Much-needed relief

With growing population, North Routt's preschool was necessary

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After 17 years of providing in-home child care for many North Routt County children, Nancy White realized she couldn't fulfill the community's needs.

North Routt's rising population, particularly among preschool-age children, and the increasing number of residents who stayed in or around the community for work shed light on the need for a larger early childhood education program.

The result is North Routt Preschool, a state-licensed early childhood education center housed in the historic Moonhill Schoolhouse. The preschool also is a member of First Impressions of Routt County.

"The growth that's happening in North Routt made it apparent the number of children in the community was growing," White said. "We knew there had to be some sort of a need (for a preschool), and there weren't any other providers."

A few community members led the effort to create the preschool, which opened in late February. The number of children who attend the school has slowly increased since the opening.

"We're really getting our feet under us right now," said White, the preschool's director. "We've brought in quite a few more kids."

Fourteen children are signed up for either the preschool's full- or half-day summer programs, White said. And once the school year begins late this summer, families with kindergarten-age children can use the preschool's program to supplement the North Routt Community Charter School's half-day kindergarten program, White said.

Early childhood education is extremely important for children ages 2 through 6, White said.

"Kids really need that socialization," she said.

The preschool emphasizes place-based education, similar to the North Routt Community Charter School, White said.

"Parents can expect that the kids are learning how to be in a rural setting," she said. "They get to go out and see what's going on in the real world."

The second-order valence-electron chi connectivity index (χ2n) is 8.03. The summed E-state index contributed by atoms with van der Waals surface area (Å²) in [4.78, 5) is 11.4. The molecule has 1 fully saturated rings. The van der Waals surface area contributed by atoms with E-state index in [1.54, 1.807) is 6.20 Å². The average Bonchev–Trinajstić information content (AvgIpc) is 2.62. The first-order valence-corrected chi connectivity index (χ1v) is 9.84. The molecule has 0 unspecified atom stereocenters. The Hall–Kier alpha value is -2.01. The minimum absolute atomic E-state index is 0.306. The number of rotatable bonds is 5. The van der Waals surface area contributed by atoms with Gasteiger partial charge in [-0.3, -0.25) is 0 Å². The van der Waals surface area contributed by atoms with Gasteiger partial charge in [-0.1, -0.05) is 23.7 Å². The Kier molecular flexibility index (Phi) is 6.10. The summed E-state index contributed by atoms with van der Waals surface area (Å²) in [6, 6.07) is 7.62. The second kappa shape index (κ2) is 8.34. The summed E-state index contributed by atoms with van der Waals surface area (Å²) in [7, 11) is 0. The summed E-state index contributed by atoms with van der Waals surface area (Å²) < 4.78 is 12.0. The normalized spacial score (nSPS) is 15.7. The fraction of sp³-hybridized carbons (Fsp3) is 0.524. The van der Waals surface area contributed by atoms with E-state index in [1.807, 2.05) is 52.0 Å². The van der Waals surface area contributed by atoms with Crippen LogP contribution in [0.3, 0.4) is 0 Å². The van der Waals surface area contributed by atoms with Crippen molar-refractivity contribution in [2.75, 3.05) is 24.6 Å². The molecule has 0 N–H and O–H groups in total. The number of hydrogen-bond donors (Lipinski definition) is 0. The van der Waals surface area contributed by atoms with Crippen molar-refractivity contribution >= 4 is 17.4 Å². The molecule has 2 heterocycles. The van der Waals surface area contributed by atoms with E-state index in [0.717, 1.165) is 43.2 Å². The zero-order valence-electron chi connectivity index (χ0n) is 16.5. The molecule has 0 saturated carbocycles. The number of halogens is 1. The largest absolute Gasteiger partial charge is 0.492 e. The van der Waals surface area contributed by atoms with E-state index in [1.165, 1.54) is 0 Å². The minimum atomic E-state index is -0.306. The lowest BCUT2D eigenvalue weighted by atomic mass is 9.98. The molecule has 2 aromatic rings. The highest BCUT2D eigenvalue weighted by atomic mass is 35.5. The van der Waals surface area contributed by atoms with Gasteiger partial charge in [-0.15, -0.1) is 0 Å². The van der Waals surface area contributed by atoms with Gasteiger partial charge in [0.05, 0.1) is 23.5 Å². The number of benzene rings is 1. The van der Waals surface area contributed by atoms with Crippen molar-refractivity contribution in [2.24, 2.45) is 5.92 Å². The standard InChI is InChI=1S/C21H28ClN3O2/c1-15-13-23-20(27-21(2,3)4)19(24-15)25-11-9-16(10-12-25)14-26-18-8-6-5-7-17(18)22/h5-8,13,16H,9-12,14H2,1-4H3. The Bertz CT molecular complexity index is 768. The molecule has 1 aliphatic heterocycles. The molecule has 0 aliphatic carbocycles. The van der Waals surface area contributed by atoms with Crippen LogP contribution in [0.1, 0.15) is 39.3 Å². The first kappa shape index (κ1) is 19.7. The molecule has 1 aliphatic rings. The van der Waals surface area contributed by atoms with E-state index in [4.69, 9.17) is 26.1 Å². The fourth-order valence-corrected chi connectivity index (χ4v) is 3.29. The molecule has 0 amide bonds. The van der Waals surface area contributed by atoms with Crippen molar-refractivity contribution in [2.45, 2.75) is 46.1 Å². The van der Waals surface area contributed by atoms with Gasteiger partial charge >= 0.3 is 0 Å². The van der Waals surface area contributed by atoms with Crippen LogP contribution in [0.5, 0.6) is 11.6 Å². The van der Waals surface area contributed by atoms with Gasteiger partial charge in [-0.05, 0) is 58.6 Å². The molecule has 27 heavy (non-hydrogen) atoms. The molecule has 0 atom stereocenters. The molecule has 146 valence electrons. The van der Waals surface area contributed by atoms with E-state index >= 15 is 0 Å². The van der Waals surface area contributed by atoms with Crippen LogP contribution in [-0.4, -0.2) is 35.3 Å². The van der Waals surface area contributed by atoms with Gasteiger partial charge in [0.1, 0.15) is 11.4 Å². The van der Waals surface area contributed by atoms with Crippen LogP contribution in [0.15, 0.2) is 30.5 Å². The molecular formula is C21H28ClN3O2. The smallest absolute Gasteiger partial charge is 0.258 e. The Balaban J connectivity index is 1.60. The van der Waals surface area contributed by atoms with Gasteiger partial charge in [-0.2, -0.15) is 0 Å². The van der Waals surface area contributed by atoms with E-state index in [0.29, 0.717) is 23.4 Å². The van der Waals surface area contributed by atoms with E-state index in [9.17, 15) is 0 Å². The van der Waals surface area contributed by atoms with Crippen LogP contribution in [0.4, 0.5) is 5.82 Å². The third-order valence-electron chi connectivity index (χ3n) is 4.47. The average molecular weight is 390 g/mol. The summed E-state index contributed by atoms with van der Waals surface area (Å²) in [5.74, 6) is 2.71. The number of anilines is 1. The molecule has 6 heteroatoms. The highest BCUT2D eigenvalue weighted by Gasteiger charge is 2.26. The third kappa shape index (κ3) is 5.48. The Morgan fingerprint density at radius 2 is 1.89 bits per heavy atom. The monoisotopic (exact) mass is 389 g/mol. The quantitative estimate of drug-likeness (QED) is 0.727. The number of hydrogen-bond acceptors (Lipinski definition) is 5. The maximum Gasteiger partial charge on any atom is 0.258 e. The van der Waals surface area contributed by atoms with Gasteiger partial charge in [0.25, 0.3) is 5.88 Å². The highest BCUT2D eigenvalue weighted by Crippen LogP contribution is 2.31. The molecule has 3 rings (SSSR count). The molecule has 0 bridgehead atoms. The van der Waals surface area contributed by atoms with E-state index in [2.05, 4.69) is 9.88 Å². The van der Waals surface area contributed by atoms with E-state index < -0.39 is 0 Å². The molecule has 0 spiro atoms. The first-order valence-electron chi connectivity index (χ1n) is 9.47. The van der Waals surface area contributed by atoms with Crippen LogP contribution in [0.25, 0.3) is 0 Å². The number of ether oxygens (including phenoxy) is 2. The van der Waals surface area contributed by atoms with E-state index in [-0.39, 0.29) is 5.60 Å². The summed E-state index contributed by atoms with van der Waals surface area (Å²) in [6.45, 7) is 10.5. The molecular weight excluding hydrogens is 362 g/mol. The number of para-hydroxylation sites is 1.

North Routt resident Stephanie Anderson sends her two sons, 4-year-old Will and 2-year-old Tyler, to North Routt Preschool. The preschool provides a huge service to the community, she said.

"It's huge for a couple of reasons," Anderson said. "One is that the charter school just opened. (For children) to be able to stay in that area and to play with kids they'll eventually go to school with is nice. We also have a fair amount of parents who now work and live in North Routt."

For some families, the preschool eliminates the need to commute to Steamboat Springs for early childhood education programs, Anderson said.

"It's really exciting for parents and kids to have this program going," she said.

The preschool's organizers have used grants to help fund the program. The preschool is operating in the Moonhill Schoolhouse under a two-year lease with the North Routt Fire Protection District and another entity that owns the historic property.

Only a few minor renovations were needed to open the school, and the opportunity for North Routt youngsters to learn in a building that once educated many of the community's older residents is an added bonus, White said.

However, White said she hoped the preschool is able to move onto the charter school site in the future.

"I think resourcewise, it would be a great deal," she said.

White invited interested parents to attend a North Routt Preschool open house, which will be held from 6 to 8 p.m. Aug. 6 at the Moonhill Schoolhouse.

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